The buzz surrounding Saturday’s Wladimir Klitschko/Sultan Ibragimov scrap at Madison Square Garden is somewhere in between a bingo game at a senior citizen’s home in Florida, and the lame-O atmosphere that dragged down Pavlik/Taylor II in Vegas last week.
The volume of mail and comments coming in to the TSS mailbox is underwhelming as well, as more folks are interested in discussing the merits of Money Mayweather and Sugar Ray Robinson on all-time pound for pound lists, rather than if and how the undersized Sultan can manage to take down Goliath Klitschko in this heavyweight consolidation match.
I have a couple theories why this IBF/WBO consolidation match isn’t getting fight fans jazzed up like it should.
1) As a public persona, Wlad’s personality isn’t really fit for these times, for this generation of voyeurs who revel in reality TV. Mind you, I’m a fan of his gentlemanly style, his respectfulness to his foes and to the sport, and his superlative philanthropic work. But for these times, in which the bar has been raised in language explicitness, the classy Klitschko sometimes gets lost in the shuffle. He doesn’t make headlines outside the ring, with dire threats to dispatch foes with Dragonian coldness, or cocky calls promising to rule the division until the end of Obama’s second term. He doesn’t stir the pot, and in a heavyweight era that is less than scintillating, the pot must be stirred, because the matchups themselves don’t make anyone’s mouth water. People who know him swear that Wlad can toss eff bombs with the best of them; it would serve him well to unleash that side of his personality, and break away from his tightly scripted persona of gentleman/sportsman. Like it or not, our society and culture awards brashness and cockiness, and Wlad must get in step with this certainty is he wants to elevate his legacy and relevance. I’m not saying he should descend to Hopkins style posturing, and play a race card, or ask his foe if he’s willing to die. But a little colorful hype, a little WWE style promo play, that could help raise his visibility.
2) Nobody really cares about unification, or consolidation, or whatever this belt collection business is called. Fight fans, fed by the mountains of Net-based fight coverage, have smartened up 1000% from the old days, when info on wasn’t as readily available. Back in the day, a promoter and sanctioning body could get away with foisting a less than worthy contender on the public. Now, with boxrec on the scene, any fight fan can immediately determine that Mr. No. 1 Contender is a joke, with a record padded with more collagen and silicon, and smoothed out with more Botox than your average Hollywood hottie. Thus, the belts have become less important than ever before. You fight fans are a savvy bunch. You do your homework, and you know who is worthy, and who is a product of hype and politicking. Fewer and fewer people care about the belts, be they manufactured by the WBC, IBF, or Ring magazine. Bottom line, it’s the matchup that matters. Sultan is a decent fighter, smart and sneaky, but we’re talking about a risk averse technician who didn’t feel confident enough in his skills to put away the ancient Evander Holyfield. Fight fans aren’t pumped up to see him, another classy, anti-trash talker, by the way, and thus, the buzz for Klitschko/Ibragimov is what it is.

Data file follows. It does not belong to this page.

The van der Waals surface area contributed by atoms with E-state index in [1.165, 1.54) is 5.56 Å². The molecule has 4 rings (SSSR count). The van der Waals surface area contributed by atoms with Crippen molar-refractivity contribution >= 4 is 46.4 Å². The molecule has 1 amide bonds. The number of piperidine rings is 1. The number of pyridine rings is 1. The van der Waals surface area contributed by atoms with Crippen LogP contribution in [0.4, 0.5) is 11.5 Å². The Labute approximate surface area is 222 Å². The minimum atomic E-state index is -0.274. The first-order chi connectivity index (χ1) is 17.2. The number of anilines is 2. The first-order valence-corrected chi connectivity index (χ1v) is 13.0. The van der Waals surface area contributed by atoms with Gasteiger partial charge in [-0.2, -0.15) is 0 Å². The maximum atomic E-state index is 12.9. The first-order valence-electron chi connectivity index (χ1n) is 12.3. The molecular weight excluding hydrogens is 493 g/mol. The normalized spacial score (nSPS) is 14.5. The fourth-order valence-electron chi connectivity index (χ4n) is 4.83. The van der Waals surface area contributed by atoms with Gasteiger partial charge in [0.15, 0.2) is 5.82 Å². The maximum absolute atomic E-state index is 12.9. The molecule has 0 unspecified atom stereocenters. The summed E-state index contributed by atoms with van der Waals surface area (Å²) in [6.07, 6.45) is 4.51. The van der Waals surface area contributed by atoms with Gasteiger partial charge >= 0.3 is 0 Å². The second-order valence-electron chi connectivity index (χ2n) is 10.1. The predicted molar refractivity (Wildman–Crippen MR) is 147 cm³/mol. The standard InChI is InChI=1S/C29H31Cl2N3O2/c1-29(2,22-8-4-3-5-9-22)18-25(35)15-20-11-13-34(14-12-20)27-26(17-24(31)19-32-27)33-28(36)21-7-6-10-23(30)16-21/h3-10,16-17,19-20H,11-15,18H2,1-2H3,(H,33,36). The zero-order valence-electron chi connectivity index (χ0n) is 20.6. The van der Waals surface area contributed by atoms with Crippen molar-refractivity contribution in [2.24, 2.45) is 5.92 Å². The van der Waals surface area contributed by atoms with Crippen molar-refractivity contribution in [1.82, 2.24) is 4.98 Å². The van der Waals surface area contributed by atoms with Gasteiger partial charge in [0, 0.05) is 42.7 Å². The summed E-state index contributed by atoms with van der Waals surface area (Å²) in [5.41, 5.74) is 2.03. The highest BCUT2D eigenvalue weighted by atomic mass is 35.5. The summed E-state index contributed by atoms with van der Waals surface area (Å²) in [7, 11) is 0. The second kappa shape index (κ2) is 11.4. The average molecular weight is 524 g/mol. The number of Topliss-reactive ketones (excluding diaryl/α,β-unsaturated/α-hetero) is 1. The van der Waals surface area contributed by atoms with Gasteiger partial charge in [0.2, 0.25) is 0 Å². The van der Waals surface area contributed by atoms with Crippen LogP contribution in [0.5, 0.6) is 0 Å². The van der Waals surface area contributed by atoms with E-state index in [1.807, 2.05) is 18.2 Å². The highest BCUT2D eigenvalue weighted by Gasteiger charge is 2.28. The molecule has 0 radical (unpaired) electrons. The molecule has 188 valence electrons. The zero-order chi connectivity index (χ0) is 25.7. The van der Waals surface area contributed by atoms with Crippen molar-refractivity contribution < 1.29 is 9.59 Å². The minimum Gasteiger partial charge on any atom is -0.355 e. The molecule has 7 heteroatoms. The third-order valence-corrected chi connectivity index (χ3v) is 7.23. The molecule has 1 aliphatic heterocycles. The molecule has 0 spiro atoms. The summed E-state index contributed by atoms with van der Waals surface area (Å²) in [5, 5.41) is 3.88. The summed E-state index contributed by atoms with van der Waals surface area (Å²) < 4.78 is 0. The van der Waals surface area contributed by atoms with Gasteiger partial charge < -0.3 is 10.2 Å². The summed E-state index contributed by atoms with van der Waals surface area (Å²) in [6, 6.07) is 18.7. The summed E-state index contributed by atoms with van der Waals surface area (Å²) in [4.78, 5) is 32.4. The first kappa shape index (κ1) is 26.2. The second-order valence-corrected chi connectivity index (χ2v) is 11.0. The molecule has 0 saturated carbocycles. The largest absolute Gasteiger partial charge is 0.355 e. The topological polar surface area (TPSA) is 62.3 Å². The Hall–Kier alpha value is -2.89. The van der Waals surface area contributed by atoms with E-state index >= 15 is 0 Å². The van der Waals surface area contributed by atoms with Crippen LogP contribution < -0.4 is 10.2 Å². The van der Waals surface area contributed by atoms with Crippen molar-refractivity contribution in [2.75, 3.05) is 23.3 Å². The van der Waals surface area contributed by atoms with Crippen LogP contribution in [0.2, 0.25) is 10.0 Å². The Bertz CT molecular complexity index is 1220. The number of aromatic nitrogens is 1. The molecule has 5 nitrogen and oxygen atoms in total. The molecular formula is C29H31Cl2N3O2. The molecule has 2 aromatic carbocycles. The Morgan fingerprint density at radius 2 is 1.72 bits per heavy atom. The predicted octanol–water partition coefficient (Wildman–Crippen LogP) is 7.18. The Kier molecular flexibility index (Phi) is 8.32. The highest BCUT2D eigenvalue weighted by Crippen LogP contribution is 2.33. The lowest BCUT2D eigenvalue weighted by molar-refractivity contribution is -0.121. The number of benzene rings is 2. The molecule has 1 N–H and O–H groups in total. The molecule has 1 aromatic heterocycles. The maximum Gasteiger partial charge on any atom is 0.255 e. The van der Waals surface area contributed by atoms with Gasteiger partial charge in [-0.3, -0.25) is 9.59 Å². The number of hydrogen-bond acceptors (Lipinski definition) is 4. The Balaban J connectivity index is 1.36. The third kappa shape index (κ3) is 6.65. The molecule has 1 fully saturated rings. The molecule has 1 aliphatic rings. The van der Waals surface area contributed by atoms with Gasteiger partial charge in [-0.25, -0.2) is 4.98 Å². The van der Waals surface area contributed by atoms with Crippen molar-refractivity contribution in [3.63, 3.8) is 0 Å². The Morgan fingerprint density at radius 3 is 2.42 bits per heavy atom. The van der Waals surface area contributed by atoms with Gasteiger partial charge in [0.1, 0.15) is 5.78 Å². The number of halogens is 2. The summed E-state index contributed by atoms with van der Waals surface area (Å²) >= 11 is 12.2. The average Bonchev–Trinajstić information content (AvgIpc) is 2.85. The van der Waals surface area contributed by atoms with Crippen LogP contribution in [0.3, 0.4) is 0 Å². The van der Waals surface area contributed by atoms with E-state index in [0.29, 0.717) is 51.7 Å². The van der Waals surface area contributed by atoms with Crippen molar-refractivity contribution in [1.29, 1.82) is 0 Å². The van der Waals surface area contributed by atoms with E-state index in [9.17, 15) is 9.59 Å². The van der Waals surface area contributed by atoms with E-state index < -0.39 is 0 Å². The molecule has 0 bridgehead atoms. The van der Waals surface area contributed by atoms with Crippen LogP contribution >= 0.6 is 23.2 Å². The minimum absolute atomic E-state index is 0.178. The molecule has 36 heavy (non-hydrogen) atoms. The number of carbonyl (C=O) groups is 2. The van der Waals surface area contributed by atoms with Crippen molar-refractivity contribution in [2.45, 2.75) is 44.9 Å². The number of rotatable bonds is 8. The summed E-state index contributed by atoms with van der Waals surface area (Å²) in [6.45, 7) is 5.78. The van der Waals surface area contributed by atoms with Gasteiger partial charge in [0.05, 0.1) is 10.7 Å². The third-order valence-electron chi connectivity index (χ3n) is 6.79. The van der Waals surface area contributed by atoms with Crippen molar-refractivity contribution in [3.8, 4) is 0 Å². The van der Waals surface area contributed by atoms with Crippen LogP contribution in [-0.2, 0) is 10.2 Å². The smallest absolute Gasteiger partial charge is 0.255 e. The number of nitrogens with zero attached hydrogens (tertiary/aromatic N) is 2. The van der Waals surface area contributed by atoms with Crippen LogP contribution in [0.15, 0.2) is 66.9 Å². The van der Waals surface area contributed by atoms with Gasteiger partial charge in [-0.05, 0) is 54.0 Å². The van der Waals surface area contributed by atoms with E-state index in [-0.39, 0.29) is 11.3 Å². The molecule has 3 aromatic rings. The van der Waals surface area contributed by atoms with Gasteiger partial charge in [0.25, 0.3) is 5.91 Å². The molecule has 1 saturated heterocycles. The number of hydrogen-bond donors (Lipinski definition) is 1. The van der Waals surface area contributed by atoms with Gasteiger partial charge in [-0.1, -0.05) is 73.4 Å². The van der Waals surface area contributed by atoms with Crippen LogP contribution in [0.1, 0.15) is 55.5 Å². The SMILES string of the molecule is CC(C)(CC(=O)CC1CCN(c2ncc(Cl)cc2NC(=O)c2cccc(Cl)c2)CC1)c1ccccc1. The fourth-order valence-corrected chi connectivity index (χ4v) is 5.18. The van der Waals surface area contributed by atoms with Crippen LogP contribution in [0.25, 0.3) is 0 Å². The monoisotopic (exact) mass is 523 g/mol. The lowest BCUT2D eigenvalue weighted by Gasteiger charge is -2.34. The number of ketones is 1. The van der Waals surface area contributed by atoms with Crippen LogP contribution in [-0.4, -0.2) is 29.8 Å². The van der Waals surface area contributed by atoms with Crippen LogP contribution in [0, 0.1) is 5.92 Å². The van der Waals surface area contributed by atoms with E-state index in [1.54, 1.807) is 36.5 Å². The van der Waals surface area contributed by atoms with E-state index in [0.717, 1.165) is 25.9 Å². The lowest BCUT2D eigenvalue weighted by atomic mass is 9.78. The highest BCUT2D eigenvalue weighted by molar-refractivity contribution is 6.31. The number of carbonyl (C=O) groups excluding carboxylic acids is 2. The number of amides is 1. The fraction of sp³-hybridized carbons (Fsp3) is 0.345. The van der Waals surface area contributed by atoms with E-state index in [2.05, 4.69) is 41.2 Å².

3) Perhaps the one heavyweight matchup that could generate the sort of buzz that we became accustomed to, and now miss, is a Klitschko vs. Klitschko faceoff. I mean, what else gets you fired up, and ready to go? Klitschko vs. Maskaev, two polite gentlemen with suspect chins? Klitschko vs. Peter? Been there, done that, and Peter has backslid since that tussle. Chris Arreola get you jacked up? Alex Povetkin strike you as a division savior? Wlad against Vitali is just about the only heavyweight scrap I can mentally matchmake, and truly believe deserves to be on Pay Per View. The athletes and personalities simply aren’t present in the heavyweight division to generate excitement, and sadly, I don’t see anything or anyone on the horizon to change that. Unless Manny Steward and Wlad just get so sick of being undervalued, and say heck with it. “Bring it on, Vitali,” I’d love to hear Wladimir say, as he calls out Vitali for an intra-family faceoff. “You’re my big brother, but I’m gonna show you that little brother is the baddest ass in the family, and send you to the sidelines once and for all. I’ll show momma Klischko who the family’s fiercest fighter is!” That, I’d pay for. That would stir the pot, and get some buzz flowing.
*photo by Meghan Sinclair
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